Allyson Wonfor's compassion and intellectual curiosity have led her along an amazing path of civic engagement that is changing the lives of those she serves. Her nursing studies piqued her interest in neonatal abstinence syndrome (NAS), which led her to co-founding Hearts and Hugs, a non-profit organization through which she crochets and donates hats for tiny, prenatal babies. Allyson didn't even know how to crochet when she helped found Hearts and Hugs, but she didn't let that get in her way. Over the course of a semester she learned how to crochet: during her lunch break, between classes, whenever she had time. She crocheted over 30 tiny hats, taking great care to ensure that the hats were the perfect size for the sick babies. Hats are important because they "reduce most of the loss of heat from the body through the top of the head" (1996). When she shadowed a neonatal nurse at Cleveland Metro Health, she brought along the hats, which she distributed to the parents to put on the infants' heads. Allyson said, "It made me so happy to see (the hats) on the children, knowing that I could make just a small difference in their little lives."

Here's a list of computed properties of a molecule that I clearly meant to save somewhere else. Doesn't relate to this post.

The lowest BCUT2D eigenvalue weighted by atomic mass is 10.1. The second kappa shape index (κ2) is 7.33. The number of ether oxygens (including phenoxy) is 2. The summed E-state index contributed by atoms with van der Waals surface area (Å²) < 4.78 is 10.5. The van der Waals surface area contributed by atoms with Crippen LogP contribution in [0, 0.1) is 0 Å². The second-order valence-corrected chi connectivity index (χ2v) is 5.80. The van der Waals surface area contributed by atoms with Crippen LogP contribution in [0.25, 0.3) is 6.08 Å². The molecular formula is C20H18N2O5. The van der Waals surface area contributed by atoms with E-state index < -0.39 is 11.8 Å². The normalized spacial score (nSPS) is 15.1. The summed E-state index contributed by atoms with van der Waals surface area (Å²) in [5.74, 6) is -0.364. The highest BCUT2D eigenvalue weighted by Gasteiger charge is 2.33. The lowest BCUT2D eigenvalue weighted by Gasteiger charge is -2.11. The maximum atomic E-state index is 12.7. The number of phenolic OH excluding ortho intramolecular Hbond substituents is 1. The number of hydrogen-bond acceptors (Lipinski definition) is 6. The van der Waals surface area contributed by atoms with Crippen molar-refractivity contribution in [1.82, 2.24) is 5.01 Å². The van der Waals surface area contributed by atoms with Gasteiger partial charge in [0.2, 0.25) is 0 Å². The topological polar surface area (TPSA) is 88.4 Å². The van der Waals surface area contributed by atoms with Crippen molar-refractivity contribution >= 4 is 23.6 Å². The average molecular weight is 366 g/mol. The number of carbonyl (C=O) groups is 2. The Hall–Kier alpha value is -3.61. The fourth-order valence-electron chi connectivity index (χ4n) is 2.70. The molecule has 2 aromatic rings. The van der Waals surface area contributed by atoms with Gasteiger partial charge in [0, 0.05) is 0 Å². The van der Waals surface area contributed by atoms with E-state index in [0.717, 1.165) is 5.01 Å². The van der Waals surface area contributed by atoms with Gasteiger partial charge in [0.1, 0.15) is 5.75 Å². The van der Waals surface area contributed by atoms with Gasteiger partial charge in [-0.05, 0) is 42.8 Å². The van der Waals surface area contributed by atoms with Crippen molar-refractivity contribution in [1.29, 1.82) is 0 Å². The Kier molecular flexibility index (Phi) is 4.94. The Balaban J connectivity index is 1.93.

I started my non-profit organization Heart Hugs to support premature and ill infants by crocheting small hats for them. The program is driven by my commitment to help all sick babies, especially those with neonatal abstinence syndrome (NAS). Hats are very important, protecting babies from the forty percent heat loss which occurs through an infant's head. My goal is that no infant goes without a warm hat. This is why I have dedicated my time in crocheting hats and distributing them to many hospitals. Cleveland Metrohealth has been exceptional, allowing me to observe and volunteer in my community. NICU nurse supervisor Connie Eggleston stated, "During their withdrawal phase, even with medication, the only thing that truly helps our NAS infants is to be held. Because they are in the intensive care unit, the RNs cannot always sit and hold them, due to caring for other very sick infants, so this is where our volunteers become very beneficial." The neonatal unit at Metrohealth holds forty-nine beds. Each and every child there deserves a volunteer to provide the comfort of human touch, as well as a hat crocheted with love and care. Heart Hugs will continue their mission in supporting neonatal infants.